If I wish to downgrade my software's design assurance level (DAL) from Level A to Level C, what do I need to do? What are the benefits and drawbacks of doing this?

  • $\begingroup$ I'm not exactly sure what you are asking. Do you have software that is certified at level A, and you would like that same software to be certified at level C? Or do you have a level A system but you want to have level C software? Or something else entirely? $\endgroup$
    – usernumber
    Aug 26, 2015 at 12:47
  • $\begingroup$ While I was giving an interview, he asked me about this. What are the consideration you would do if Level is degraded. And I answered as Certification/Verification effort(cost) would reduce, and was not sure that's what he was expecting $\endgroup$
    – Lucky
    Aug 27, 2015 at 5:01

2 Answers 2


If I wish to downgrade my software's design assurance level (DAL) from Level A to Level C, what do I need to do?

DAL level A software is software which, if it fails, may have "catastrophic" results, defined as "Failure may cause multiple fatalities, usually with loss of airplane."

DAL level C, "Failure significantly reduces the safety margin or significantly increases crew workload. May result in passenger discomfort (or even minor injuries)."

So, to move your software from DAL level A to DAL level C, you'll have to reduce the responsibility of your software. Your software's operation or failure to operate cannot:

  • result in passenger major injury or fatality
  • produce a large negative impact on safety or performance of the aircraft
  • reduce the ability of the crew to operate the aircraft due to physical distress or higher workload (though significant increases in workload is acceptable at Level C)

At most, your software's operation or failure to operate may:

  • Significantly reduce safety margins
  • Significantly increase crew workload
  • Result in passenger discomfort or minor injury

If you can change your software, or change your customer's use of the software (ie, cannot be used or installed as part of a safety critical control system), then the certifying authorities may allow your software to be certified at Level C.

What are the benefits and drawbacks of doing this?

There are only 62 objectives that have to be met, and of those only 8 have to be verified by someone independent of the person who implemented the code that falls under that objective. While the number of objectives is only reduced a little (71 vs 62), the number requiring independent verification is cut by over 75% from 33 to 8. This significantly reduces the amount of work required to meet certification requirements, mostly in traceability.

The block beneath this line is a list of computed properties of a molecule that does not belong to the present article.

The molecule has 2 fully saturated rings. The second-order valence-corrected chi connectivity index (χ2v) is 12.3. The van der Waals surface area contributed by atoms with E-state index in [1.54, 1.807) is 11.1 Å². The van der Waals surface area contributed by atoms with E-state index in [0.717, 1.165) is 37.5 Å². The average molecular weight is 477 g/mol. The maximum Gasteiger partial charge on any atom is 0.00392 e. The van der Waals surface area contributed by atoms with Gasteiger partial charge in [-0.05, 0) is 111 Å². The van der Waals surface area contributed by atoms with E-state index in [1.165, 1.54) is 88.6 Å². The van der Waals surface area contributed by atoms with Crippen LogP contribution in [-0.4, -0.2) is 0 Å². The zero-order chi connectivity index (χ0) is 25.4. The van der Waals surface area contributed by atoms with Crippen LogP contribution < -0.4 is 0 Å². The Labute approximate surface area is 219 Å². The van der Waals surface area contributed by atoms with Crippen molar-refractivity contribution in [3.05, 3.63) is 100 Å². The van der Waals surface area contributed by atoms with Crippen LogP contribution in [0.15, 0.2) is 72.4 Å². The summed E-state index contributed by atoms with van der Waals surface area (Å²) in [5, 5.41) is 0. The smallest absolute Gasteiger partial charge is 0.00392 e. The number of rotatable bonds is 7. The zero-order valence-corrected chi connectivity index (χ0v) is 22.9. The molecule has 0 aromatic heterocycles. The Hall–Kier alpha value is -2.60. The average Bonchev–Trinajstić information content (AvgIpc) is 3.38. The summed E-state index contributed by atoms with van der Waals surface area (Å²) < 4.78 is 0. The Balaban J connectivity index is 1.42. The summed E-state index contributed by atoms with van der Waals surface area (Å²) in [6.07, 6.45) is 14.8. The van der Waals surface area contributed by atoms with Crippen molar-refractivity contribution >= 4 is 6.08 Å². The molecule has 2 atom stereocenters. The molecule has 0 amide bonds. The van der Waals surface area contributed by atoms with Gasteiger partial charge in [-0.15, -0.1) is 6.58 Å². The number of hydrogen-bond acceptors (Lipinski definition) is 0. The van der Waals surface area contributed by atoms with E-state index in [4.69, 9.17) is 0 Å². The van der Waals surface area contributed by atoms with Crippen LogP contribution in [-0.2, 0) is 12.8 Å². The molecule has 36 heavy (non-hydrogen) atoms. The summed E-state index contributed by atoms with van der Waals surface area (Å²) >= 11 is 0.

The major drawback is that your software cannot be used or incorporated into systems which require a higher level of compliance.

So if your software is designed to control actuators and is currently certified to Level A, you might find that it's being used to control flight surfaces on some planes.

The move to Level C may, in that case, not require any software changes at all. If you stop performing the full traceability, tests, and meeting objectives with independence at Level A, and only perform those necessary for Level C, then your release under this new system will necessarily only be certified under Level C. The software can no longer be used to control flight surfaces, but if a new plane comes out with electronically adjustable air nozzles in the passenger compartment, it may be eligible for inclusion there where failure would, at worst, cause passenger discomfort and increase crew workload managing complaints about air vents being misdirected or opened/closed when the opposite is desired.

If your software is an autopilot, though, then it will never be used if it doesn't meet Level A. In this case, there's no way to change your software or process to a lower level and expect it to be used - the usage of the software defines the level to which it must comply.

In most cases, the usage will drive which level the software must be certified to, and there's no real way (or reason) for you to change your level. It would cease to be useful software at the wrong level.


If you are following DO-178B or DO-178C, you can't assign your software a design assurance level (DAL). That is the responsibility of the certification authority, such as the FAA in the US, Transport Canada in Canada, or EASA in Europe. There are analysis methods that are used to determine the appropriate level.

If a certification authority does downgrade your design assurance level, you will need to meet fewer objectives and fewer objectives satisfied with independence. An objective satisfied with independence means that the development processes and the verification and validation processes are carried out independently. Lower design assurance levels always have fewer objectives and fewer objectives with independence than the higher levels.

If you have software that is designed and certified at DAL Level A, then it can be used in place of software certified at any lower DAL level.

  • $\begingroup$ Software is not certified in itself; the certification is always in context of a system on a aircraft undergoing certificatoin. While it is true that software that has the certification artifacts for use in a DAL-A role on aircraft 1 will meet all the requirements for a DAL-C role on aircraft 2, nonetheless the DER (and ultimately the certifying authority) must be presented with the artifacts and acknowledge that it meets DAL-C before aircraft 2 can be certified. $\endgroup$ May 15, 2020 at 20:30

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